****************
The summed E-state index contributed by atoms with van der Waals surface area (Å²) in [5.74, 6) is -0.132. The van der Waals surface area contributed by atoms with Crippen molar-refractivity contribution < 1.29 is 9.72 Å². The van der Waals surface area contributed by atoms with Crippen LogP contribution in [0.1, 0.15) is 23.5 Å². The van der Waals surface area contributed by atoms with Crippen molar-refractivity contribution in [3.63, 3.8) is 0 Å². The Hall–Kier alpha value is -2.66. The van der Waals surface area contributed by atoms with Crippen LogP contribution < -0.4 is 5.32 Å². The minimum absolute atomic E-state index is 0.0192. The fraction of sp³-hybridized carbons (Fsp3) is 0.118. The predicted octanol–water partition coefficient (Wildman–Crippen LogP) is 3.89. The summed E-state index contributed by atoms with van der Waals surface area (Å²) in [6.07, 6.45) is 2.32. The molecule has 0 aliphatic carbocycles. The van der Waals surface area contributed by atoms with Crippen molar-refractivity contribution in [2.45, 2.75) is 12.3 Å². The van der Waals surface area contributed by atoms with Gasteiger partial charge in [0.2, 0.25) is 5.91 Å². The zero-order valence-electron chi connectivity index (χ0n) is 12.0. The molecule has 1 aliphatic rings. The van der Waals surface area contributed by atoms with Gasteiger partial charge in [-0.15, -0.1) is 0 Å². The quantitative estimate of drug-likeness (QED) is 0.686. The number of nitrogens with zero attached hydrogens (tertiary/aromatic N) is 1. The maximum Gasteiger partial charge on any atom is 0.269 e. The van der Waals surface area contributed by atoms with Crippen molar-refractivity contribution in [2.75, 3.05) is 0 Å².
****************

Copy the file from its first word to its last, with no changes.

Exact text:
The summed E-state index contributed by atoms with van der Waals surface area (Å²) in [5.74, 6) is -0.132. The van der Waals surface area contributed by atoms with Crippen molar-refractivity contribution < 1.29 is 9.72 Å². The van der Waals surface area contributed by atoms with Crippen LogP contribution in [0.1, 0.15) is 23.5 Å². The van der Waals surface area contributed by atoms with Crippen molar-refractivity contribution in [3.63, 3.8) is 0 Å². The Hall–Kier alpha value is -2.66. The van der Waals surface area contributed by atoms with Crippen LogP contribution < -0.4 is 5.32 Å². The minimum absolute atomic E-state index is 0.0192. The fraction of sp³-hybridized carbons (Fsp3) is 0.118. The predicted octanol–water partition coefficient (Wildman–Crippen LogP) is 3.89. The summed E-state index contributed by atoms with van der Waals surface area (Å²) in [6.07, 6.45) is 2.32. The molecule has 0 aliphatic carbocycles. The van der Waals surface area contributed by atoms with Crippen molar-refractivity contribution in [2.45, 2.75) is 12.3 Å². The van der Waals surface area contributed by atoms with Gasteiger partial charge in [0.2, 0.25) is 5.91 Å². The zero-order valence-electron chi connectivity index (χ0n) is 12.0. The molecule has 1 aliphatic rings. The van der Waals surface area contributed by atoms with Gasteiger partial charge in [-0.15, -0.1) is 0 Å². The quantitative estimate of drug-likeness (QED) is 0.686. The number of nitrogens with zero attached hydrogens (tertiary/aromatic N) is 1. The maximum Gasteiger partial charge on any atom is 0.269 e. The van der Waals surface area contributed by atoms with Crippen molar-refractivity contribution in [2.75, 3.05) is 0 Å².